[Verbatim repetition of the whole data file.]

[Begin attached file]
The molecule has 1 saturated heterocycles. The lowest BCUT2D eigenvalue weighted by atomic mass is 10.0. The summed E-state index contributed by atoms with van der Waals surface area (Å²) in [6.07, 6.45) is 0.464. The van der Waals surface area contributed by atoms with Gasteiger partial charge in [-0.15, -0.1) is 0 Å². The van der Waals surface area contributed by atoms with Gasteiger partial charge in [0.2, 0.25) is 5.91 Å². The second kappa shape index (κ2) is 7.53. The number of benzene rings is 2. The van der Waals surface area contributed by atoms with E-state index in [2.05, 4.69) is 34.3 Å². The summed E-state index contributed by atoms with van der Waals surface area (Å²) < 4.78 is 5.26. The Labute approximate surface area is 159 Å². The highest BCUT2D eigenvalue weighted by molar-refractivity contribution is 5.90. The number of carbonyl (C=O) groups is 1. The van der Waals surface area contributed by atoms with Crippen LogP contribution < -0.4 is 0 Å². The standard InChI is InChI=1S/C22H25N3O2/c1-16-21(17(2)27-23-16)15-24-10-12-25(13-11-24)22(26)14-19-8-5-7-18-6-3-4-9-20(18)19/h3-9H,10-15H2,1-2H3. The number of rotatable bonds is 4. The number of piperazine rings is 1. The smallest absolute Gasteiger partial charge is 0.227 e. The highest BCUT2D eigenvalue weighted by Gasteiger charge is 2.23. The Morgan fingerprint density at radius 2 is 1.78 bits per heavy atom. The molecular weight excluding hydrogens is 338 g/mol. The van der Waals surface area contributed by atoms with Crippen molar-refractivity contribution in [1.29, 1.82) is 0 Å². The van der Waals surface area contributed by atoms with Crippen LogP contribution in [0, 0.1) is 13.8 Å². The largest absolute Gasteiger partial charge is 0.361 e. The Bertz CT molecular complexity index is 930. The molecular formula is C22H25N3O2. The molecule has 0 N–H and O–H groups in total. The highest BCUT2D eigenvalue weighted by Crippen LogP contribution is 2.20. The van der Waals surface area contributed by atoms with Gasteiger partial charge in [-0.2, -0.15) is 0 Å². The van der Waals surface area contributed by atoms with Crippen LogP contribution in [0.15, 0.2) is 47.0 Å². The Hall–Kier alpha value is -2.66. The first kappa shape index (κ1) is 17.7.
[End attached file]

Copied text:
The molecule has 1 saturated heterocycles. The lowest BCUT2D eigenvalue weighted by atomic mass is 10.0. The summed E-state index contributed by atoms with van der Waals surface area (Å²) in [6.07, 6.45) is 0.464. The van der Waals surface area contributed by atoms with Gasteiger partial charge in [-0.15, -0.1) is 0 Å². The van der Waals surface area contributed by atoms with Gasteiger partial charge in [0.2, 0.25) is 5.91 Å². The second kappa shape index (κ2) is 7.53. The number of benzene rings is 2. The van der Waals surface area contributed by atoms with E-state index in [2.05, 4.69) is 34.3 Å². The summed E-state index contributed by atoms with van der Waals surface area (Å²) < 4.78 is 5.26. The Labute approximate surface area is 159 Å². The highest BCUT2D eigenvalue weighted by molar-refractivity contribution is 5.90. The number of carbonyl (C=O) groups is 1. The van der Waals surface area contributed by atoms with Crippen LogP contribution < -0.4 is 0 Å². The standard InChI is InChI=1S/C22H25N3O2/c1-16-21(17(2)27-23-16)15-24-10-12-25(13-11-24)22(26)14-19-8-5-7-18-6-3-4-9-20(18)19/h3-9H,10-15H2,1-2H3. The number of rotatable bonds is 4. The number of piperazine rings is 1. The smallest absolute Gasteiger partial charge is 0.227 e. The highest BCUT2D eigenvalue weighted by Gasteiger charge is 2.23. The Morgan fingerprint density at radius 2 is 1.78 bits per heavy atom. The molecular weight excluding hydrogens is 338 g/mol. The van der Waals surface area contributed by atoms with Crippen molar-refractivity contribution in [1.29, 1.82) is 0 Å². The van der Waals surface area contributed by atoms with Crippen LogP contribution in [0, 0.1) is 13.8 Å². The largest absolute Gasteiger partial charge is 0.361 e. The Bertz CT molecular complexity index is 930. The molecular formula is C22H25N3O2. The molecule has 0 N–H and O–H groups in total. The highest BCUT2D eigenvalue weighted by Crippen LogP contribution is 2.20. The van der Waals surface area contributed by atoms with Gasteiger partial charge in [-0.2, -0.15) is 0 Å². The van der Waals surface area contributed by atoms with Crippen LogP contribution in [0.15, 0.2) is 47.0 Å². The Hall–Kier alpha value is -2.66. The first kappa shape index (κ1) is 17.7.